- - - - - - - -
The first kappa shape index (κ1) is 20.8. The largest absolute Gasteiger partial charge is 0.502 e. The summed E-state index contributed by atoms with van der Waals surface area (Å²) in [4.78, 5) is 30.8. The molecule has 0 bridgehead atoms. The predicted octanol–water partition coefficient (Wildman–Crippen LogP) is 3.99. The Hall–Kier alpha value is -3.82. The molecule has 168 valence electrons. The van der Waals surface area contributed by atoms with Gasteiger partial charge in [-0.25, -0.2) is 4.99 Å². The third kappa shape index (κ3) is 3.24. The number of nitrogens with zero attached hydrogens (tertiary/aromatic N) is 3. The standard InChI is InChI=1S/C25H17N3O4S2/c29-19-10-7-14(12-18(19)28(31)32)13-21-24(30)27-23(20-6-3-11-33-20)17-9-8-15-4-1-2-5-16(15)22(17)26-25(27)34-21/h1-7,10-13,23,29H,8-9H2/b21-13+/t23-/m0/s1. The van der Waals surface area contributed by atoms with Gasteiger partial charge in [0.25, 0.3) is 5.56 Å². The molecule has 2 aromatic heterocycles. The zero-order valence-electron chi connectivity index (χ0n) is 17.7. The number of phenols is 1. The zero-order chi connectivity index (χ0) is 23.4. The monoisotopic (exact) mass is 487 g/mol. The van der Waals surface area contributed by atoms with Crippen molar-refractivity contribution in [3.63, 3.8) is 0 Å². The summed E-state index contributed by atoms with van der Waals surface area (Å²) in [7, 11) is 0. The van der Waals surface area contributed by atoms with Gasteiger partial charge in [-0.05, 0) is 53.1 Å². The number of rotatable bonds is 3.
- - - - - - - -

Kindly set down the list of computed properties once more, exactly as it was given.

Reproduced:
The first kappa shape index (κ1) is 20.8. The largest absolute Gasteiger partial charge is 0.502 e. The summed E-state index contributed by atoms with van der Waals surface area (Å²) in [4.78, 5) is 30.8. The molecule has 0 bridgehead atoms. The predicted octanol–water partition coefficient (Wildman–Crippen LogP) is 3.99. The Hall–Kier alpha value is -3.82. The molecule has 168 valence electrons. The van der Waals surface area contributed by atoms with Gasteiger partial charge in [-0.25, -0.2) is 4.99 Å². The third kappa shape index (κ3) is 3.24. The number of nitrogens with zero attached hydrogens (tertiary/aromatic N) is 3. The standard InChI is InChI=1S/C25H17N3O4S2/c29-19-10-7-14(12-18(19)28(31)32)13-21-24(30)27-23(20-6-3-11-33-20)17-9-8-15-4-1-2-5-16(15)22(17)26-25(27)34-21/h1-7,10-13,23,29H,8-9H2/b21-13+/t23-/m0/s1. The van der Waals surface area contributed by atoms with Gasteiger partial charge in [0.25, 0.3) is 5.56 Å². The molecule has 2 aromatic heterocycles. The zero-order valence-electron chi connectivity index (χ0n) is 17.7. The number of phenols is 1. The zero-order chi connectivity index (χ0) is 23.4. The monoisotopic (exact) mass is 487 g/mol. The van der Waals surface area contributed by atoms with Crippen molar-refractivity contribution in [3.63, 3.8) is 0 Å². The summed E-state index contributed by atoms with van der Waals surface area (Å²) in [7, 11) is 0. The van der Waals surface area contributed by atoms with Gasteiger partial charge in [-0.05, 0) is 53.1 Å². The number of rotatable bonds is 3.